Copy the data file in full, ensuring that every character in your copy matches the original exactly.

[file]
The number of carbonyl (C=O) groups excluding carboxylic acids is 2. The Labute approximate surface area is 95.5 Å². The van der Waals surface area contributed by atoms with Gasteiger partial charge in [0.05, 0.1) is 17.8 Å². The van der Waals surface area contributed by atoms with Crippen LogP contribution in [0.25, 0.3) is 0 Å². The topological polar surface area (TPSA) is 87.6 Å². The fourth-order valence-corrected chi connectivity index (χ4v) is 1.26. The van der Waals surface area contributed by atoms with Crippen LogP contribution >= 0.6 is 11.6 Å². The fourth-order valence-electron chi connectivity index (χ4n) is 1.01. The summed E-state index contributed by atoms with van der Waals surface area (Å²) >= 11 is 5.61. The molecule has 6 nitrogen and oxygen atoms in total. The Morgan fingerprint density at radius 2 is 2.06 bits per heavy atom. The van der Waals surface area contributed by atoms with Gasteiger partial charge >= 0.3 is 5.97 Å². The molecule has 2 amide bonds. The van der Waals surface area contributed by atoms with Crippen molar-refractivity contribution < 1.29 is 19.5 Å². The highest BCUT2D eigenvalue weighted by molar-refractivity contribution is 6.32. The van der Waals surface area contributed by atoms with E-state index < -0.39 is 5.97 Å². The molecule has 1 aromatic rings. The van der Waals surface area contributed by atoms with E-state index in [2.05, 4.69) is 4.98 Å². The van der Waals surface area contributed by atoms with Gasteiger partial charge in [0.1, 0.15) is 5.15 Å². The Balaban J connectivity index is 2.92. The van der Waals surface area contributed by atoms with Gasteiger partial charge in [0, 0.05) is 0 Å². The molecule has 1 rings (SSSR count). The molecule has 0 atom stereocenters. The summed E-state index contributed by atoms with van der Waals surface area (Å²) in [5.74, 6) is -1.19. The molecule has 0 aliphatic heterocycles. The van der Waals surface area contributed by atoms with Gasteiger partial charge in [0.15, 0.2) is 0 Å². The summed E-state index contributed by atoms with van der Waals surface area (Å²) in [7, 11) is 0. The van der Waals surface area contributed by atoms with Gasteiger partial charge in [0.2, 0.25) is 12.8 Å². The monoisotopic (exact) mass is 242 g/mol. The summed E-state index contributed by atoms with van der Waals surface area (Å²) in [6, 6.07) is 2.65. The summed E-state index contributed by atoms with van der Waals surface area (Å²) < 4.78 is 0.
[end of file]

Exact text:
The number of carbonyl (C=O) groups excluding carboxylic acids is 2. The Labute approximate surface area is 95.5 Å². The van der Waals surface area contributed by atoms with Gasteiger partial charge in [0.05, 0.1) is 17.8 Å². The van der Waals surface area contributed by atoms with Crippen LogP contribution in [0.25, 0.3) is 0 Å². The topological polar surface area (TPSA) is 87.6 Å². The fourth-order valence-corrected chi connectivity index (χ4v) is 1.26. The van der Waals surface area contributed by atoms with Crippen LogP contribution >= 0.6 is 11.6 Å². The fourth-order valence-electron chi connectivity index (χ4n) is 1.01. The summed E-state index contributed by atoms with van der Waals surface area (Å²) >= 11 is 5.61. The molecule has 6 nitrogen and oxygen atoms in total. The Morgan fingerprint density at radius 2 is 2.06 bits per heavy atom. The van der Waals surface area contributed by atoms with Gasteiger partial charge >= 0.3 is 5.97 Å². The molecule has 2 amide bonds. The van der Waals surface area contributed by atoms with Crippen molar-refractivity contribution < 1.29 is 19.5 Å². The highest BCUT2D eigenvalue weighted by molar-refractivity contribution is 6.32. The van der Waals surface area contributed by atoms with E-state index < -0.39 is 5.97 Å². The molecule has 1 aromatic rings. The van der Waals surface area contributed by atoms with E-state index in [2.05, 4.69) is 4.98 Å². The van der Waals surface area contributed by atoms with Gasteiger partial charge in [0.1, 0.15) is 5.15 Å². The Balaban J connectivity index is 2.92. The van der Waals surface area contributed by atoms with Gasteiger partial charge in [0, 0.05) is 0 Å². The molecule has 1 rings (SSSR count). The molecule has 0 atom stereocenters. The summed E-state index contributed by atoms with van der Waals surface area (Å²) in [5.74, 6) is -1.19. The molecule has 0 aliphatic heterocycles. The van der Waals surface area contributed by atoms with Gasteiger partial charge in [0.15, 0.2) is 0 Å². The summed E-state index contributed by atoms with van der Waals surface area (Å²) in [7, 11) is 0. The van der Waals surface area contributed by atoms with Gasteiger partial charge in [0.2, 0.25) is 12.8 Å². The monoisotopic (exact) mass is 242 g/mol. The summed E-state index contributed by atoms with van der Waals surface area (Å²) in [6, 6.07) is 2.65. The summed E-state index contributed by atoms with van der Waals surface area (Å²) < 4.78 is 0.